American product liability law is littered with historical cases such as the McDonald’s Coffee case and the American Pants Case which demonstrate the excessive and controversial nature of product liability in the US. Yet for the US, such cases are not historical; they are yet few among many examples of the frivolous nature and unnecessarily wasted resources of the judicial system. The UK notably lacks such prominent cases, which are indeed few and far between. Yet which system is more suited to the underlying principles of product liability? This study will critically examine the approaches of UK and US law towards product liability in terms of its principles, concepts and rationales. It will ultimately be proposed that product liability in the US is a far cry from its less radical UK counterpart. The US system displays the need for limitations to be placed on product liability rules and mechanisms; this study will attempt to apply the UK’s approach to that of the US in a bid to exclude frivolous and unnecessary claims.

Suggested Reading

  • Greenlee, KB 1995. ‘Kramer v. JavaWorld: Images, Issues, and Idols in the Debate over Tort Reform’, Cap University Law Review, vol. 26, no. 701.
  • Nader, R & Smith, WJ 1996. No Contest: Corporate Lawyers and the Perversion of Justice in America, New York: Random House Inc.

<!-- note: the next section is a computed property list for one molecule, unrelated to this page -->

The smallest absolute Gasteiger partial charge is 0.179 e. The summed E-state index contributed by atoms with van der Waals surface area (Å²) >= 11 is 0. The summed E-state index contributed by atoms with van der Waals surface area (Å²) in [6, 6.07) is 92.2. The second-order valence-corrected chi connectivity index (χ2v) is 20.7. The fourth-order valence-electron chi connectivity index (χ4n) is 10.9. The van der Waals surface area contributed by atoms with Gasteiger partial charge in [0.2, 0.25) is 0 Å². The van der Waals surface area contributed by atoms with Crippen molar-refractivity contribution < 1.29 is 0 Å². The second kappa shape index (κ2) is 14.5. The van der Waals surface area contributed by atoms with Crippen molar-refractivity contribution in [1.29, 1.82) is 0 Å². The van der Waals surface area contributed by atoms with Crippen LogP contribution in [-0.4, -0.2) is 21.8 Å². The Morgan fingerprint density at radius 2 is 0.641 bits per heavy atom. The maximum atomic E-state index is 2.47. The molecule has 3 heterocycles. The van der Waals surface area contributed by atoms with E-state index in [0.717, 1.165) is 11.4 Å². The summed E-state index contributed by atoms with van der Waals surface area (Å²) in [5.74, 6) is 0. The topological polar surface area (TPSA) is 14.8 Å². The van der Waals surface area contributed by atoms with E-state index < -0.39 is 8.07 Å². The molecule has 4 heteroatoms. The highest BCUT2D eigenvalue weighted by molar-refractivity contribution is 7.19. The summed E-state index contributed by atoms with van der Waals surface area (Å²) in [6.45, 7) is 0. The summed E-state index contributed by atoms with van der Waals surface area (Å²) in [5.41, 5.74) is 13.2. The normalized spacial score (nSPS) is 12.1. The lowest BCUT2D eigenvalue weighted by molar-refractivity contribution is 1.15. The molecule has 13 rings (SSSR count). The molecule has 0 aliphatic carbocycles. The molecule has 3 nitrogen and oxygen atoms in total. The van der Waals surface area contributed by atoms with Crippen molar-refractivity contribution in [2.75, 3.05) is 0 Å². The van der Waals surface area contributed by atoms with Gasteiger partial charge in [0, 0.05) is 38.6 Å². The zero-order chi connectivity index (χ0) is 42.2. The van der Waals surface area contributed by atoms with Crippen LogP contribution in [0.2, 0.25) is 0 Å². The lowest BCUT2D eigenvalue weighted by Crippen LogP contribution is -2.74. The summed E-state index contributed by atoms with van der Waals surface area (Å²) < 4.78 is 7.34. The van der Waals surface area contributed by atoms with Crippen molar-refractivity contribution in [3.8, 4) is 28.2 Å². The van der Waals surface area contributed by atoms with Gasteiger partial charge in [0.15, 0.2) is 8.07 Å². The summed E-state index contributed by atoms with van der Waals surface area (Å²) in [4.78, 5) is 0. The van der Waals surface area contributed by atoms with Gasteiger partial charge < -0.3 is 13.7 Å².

11. Critically evaluate the law on damages for psychiatric harm.

This paper will explore the law on damages for psychiatric harm with particular focus on employees. It is commonly accepted that psychiatric harm poses a particular problem for damages, as most forms of psychiatric harm are difficult to evaluate or prove. How has the law dealt with such problems and is its stance satisfactory or problematic? In the context of employer’s liability for negligence, there exists a particular conflict between justly compensating employees and the aptly recognising psychiatric harm. The courts have evidently struggled to ease this conflict. Yet which factors do they consider in such cases and what role do policy considerations play? This study will examine these important issues and examine how the law and the courts seek to exclude frivolous claims in the workplace.

Suggested Reading

  • Barker, K 1993. ‘Unreliable Assumptions in the Modern Law of Negligence’, Law Quarterly Review, vol. 109, no. 461.
  • Mullany, NJ & Handford, PR 1993. Tort Liability for Psychiatric Damage, Sydney: The Law Book Co.
  • Napier, M & Wheat, K 1995. Recovering Damages for Psychiatric Injury, London: Blackstone Press.